Bipartisan senators seek funding for pork producers forced to euthanize livestock

Bipartisan senators seek funding for pork producers forced to euthanize livestock
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Several bipartisan senators are calling on Congress to provide additional funding to the U.S. Department of Agriculture (USDA) to help pork producers forced to depopulate livestock while restaurants, schools and other venues are closed during the coronavirus pandemic.

The senators said that pork producers normally send 2 million pigs to market a week but, with 20 percent of the market closed due to stay-at-home orders, around 400,000 animals per week must be disposed of in some manner other than processing.

“Given these significant social and economic consequences, we must prioritize funding in the next coronavirus response package to include indemnifying producers who are depopulating herds due to processing plant closures. Assistance is needed for humane euthanization and disposal which will require the coordination of the human, animal, and environmental health communities,” Sens. Chuck GrassleyCharles (Chuck) Ernest GrassleyTrump administration to impose tariffs on French products in response to digital tax Big Ten moves to conference-only model for all fall sports Republicans considering an outdoor stadium for Florida convention: report MORE (R-Iowa), Dick DurbinRichard (Dick) Joseph DurbinThe Hill's Morning Report - Presented by Argentum - All eyes on Florida as daily COVID-19 cases hit 15K Democrats see immigration reform as topping Biden agenda GOP senators voice confidence over uphill Senate battle MORE (D-Ill.), and others wrote to congressional leadership on Monday.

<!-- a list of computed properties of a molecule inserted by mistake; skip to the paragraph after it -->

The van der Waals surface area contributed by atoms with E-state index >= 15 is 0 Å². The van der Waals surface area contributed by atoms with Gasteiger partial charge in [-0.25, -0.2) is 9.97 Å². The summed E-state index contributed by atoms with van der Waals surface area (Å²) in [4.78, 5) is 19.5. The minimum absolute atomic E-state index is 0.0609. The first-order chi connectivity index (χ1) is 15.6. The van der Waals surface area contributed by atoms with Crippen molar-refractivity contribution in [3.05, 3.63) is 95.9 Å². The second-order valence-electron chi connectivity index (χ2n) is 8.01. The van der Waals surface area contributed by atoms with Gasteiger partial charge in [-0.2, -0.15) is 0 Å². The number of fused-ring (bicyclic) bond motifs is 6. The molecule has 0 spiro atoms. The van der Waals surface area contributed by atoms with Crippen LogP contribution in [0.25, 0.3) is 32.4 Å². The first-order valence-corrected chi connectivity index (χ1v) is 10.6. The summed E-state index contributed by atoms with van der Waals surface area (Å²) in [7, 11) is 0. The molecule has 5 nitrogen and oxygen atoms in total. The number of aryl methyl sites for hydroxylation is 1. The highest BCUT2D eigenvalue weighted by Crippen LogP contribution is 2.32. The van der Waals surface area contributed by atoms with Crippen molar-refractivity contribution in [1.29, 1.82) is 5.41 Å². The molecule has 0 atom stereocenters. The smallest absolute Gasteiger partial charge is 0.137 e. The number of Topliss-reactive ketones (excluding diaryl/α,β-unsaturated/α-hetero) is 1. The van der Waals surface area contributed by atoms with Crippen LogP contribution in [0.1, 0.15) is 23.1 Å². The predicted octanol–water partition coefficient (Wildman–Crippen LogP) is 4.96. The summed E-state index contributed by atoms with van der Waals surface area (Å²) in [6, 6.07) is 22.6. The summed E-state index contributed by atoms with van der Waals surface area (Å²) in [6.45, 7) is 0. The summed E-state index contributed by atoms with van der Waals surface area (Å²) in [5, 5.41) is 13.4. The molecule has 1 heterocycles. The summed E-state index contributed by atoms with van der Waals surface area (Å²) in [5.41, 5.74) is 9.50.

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The senators also noted that processing plants are closing due to coronavirus outbreaks, curtailing production of products, and won’t reopen until companies improve safety measures. Smithfield, the world’s biggest pork processor, closed a South Dakota plant that accounts for up to 5 percent of the U.S. pork production, for over two weeks. It has since reopened.

Agriculture Secretary Sonny PerdueGeorge (Sonny) Ervin PerdueAmerican meat producers must leverage new technology to protect consumers, workers OVERNIGHT ENERGY: Senior Interior official contacted former employer, violating ethics pledge: watchdog | Ag secretary orders environmental rollbacks for Forest Service | Senate advances public lands bill in late-night vote Ag secretary orders environmental rollbacks for Forest Service MORE last week predicted that U.S. meatpacking plants will fully reopen in the next seven to 10 days, following President TrumpDonald John TrumpWayfair refutes QAnon-like conspiracy theory that it's trafficking children Stone rails against US justice system in first TV interview since Trump commuted his sentence Federal appeals court rules Trump admin can't withhold federal grants from California sanctuary cities MORE’s executive order requiring processing plants to stay open.

“The downstream impact of idled plants is full farms, creating an animal welfare crisis due to overcrowding and the challenge of providing enough feed and water available to each animal,” the senators wrote. 

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